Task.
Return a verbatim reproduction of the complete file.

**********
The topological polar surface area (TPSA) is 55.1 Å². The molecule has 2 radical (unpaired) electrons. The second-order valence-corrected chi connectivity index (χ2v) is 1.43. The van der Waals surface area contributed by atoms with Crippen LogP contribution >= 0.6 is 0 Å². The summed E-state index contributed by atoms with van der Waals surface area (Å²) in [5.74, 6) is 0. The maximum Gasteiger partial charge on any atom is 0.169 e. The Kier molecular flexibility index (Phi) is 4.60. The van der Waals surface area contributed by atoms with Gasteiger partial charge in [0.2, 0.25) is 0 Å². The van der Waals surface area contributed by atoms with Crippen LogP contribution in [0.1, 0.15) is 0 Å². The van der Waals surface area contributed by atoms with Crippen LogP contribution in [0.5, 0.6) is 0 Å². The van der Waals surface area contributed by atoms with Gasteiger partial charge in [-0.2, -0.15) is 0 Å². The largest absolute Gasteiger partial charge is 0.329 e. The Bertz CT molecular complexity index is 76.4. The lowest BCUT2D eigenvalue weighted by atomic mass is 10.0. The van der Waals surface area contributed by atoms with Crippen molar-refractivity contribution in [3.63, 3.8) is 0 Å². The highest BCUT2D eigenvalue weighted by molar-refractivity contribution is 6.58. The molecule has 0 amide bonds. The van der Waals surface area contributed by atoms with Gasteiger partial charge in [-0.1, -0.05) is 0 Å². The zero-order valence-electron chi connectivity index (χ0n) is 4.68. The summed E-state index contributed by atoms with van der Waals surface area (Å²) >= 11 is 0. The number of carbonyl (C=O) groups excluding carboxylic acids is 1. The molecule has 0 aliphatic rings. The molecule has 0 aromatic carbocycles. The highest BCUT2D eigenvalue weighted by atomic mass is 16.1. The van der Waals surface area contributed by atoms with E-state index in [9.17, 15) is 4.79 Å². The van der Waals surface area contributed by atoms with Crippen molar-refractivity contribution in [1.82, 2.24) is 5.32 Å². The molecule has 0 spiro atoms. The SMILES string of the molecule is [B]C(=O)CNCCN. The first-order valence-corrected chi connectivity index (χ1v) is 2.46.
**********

The topological polar surface area (TPSA) is 55.1 Å². The molecule has 2 radical (unpaired) electrons. The second-order valence-corrected chi connectivity index (χ2v) is 1.43. The van der Waals surface area contributed by atoms with Crippen LogP contribution >= 0.6 is 0 Å². The summed E-state index contributed by atoms with van der Waals surface area (Å²) in [5.74, 6) is 0. The maximum Gasteiger partial charge on any atom is 0.169 e. The Kier molecular flexibility index (Phi) is 4.60. The van der Waals surface area contributed by atoms with Gasteiger partial charge in [0.2, 0.25) is 0 Å². The van der Waals surface area contributed by atoms with Crippen LogP contribution in [0.1, 0.15) is 0 Å². The van der Waals surface area contributed by atoms with Crippen LogP contribution in [0.5, 0.6) is 0 Å². The van der Waals surface area contributed by atoms with Gasteiger partial charge in [-0.2, -0.15) is 0 Å². The largest absolute Gasteiger partial charge is 0.329 e. The Bertz CT molecular complexity index is 76.4. The lowest BCUT2D eigenvalue weighted by atomic mass is 10.0. The van der Waals surface area contributed by atoms with Crippen molar-refractivity contribution in [3.63, 3.8) is 0 Å². The highest BCUT2D eigenvalue weighted by molar-refractivity contribution is 6.58. The molecule has 0 amide bonds. The van der Waals surface area contributed by atoms with Gasteiger partial charge in [-0.1, -0.05) is 0 Å². The zero-order valence-electron chi connectivity index (χ0n) is 4.68. The summed E-state index contributed by atoms with van der Waals surface area (Å²) >= 11 is 0. The number of carbonyl (C=O) groups excluding carboxylic acids is 1. The molecule has 0 aliphatic rings. The molecule has 0 aromatic carbocycles. The highest BCUT2D eigenvalue weighted by atomic mass is 16.1. The van der Waals surface area contributed by atoms with E-state index in [9.17, 15) is 4.79 Å². The van der Waals surface area contributed by atoms with Crippen molar-refractivity contribution in [1.82, 2.24) is 5.32 Å². The molecule has 0 spiro atoms. The SMILES string of the molecule is [B]C(=O)CNCCN. The first-order valence-corrected chi connectivity index (χ1v) is 2.46.